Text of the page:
I find this fascinating because it reflects what one might call a conservative truth: we become what we do. We are not Etch-A-Sketches, blank slates on whom a new abstract idea can simply and easily be applied to turn our lives around. We are constantly evolving organisms, each choice leading to another fate and another choice and all of these creating us, slowly, by will and habit. One is reminded of Orwell's assertion that "at age 50, every man has the face he deserves" (something he conveniently avoided by dying in his forties). I'm also reminded of Pascal's rather controversial dictum that merely practicing faith will instill it. Acts become thoughts which become acts, and habits become personality which becomes character. There can be no total rupture - which is why I am not a fan of "born-again" Christianity. It only takes if it reorients practice.
It's interesting to me that Andrew turned this information into an affirmation of faith, because for me it had the opposite effect -- not logically, but triggering a throwaway line from Steven Pinker's The Better Angels of Our Nature that's troubled me enough to keep bubbling to the surface:
While I accept this "knowledge," I cling to the hope that there exists some kind of consciousness disconnected from matter, or not connected as we understand it to be to be. In a sense (in our senses, anyway, and in our brains), the apparently unquestionable origin of our own consciousness in matter still begs the ultimate question of origins -- where matter came from, whether creation has a creator. In a universe in which dark matter apparently accounts for 95% of physical effects in the universe, it seems fair to consider ourselves still in the dark about where consciousness comes from, if not where it resides in us.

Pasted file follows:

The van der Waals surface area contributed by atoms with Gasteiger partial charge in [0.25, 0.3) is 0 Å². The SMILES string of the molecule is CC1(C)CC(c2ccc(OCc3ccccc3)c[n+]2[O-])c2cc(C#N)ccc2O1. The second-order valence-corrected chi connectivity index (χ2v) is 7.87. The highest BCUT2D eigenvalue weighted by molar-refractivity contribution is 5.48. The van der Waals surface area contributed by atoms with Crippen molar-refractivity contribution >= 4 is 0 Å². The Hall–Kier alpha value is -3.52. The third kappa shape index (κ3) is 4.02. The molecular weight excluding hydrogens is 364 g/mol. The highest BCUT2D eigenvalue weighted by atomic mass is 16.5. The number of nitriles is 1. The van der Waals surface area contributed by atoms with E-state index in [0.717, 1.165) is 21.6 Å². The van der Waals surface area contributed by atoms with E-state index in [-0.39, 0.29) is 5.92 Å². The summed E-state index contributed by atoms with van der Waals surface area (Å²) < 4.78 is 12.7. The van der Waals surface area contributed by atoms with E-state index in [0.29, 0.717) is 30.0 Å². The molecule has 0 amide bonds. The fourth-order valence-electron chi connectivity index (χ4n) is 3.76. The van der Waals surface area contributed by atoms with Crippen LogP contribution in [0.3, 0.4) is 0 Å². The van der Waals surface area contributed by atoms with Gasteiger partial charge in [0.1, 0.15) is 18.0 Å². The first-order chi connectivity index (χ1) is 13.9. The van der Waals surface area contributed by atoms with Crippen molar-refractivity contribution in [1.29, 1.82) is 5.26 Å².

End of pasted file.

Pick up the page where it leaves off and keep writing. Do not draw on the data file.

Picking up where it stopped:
Sullivan's conservative comfort in the imprint of learning on mice's brains also extends to a notion of stable individual identity, which postmodern thought seeks to undermine. We are what we learn, he infers. Here I am with Sullivan, on an intuitive level: I feel quite connected to the 3-year-old me through an unbroken string of feelings and habits of thought. If I contain multitudes, they resolve into familiar patterns. Wearisomely familiar, in fact: perhaps the strongest counterpoint to the notion of an irreducibly fragmented self is Milan Kundera's litost, a Czech word he claims is untranslatable but then defines, after an example or two, as "a state of torment caused by sudden insight into one's own miserable self" (The Book of Laughter and Forgetting, Knopf, 1980, p. 122). That is, as I've come to think of it over the years, the limitations that one crashes up against again and again -- say a tendency to procrastinate, or an inability to learn dance steps or mingle at parties or reverse a driving route. The notion that our learning experiences shape our brain passageways is much more positive, of course, and most of us do feel at least in part that we are what we know how to do well.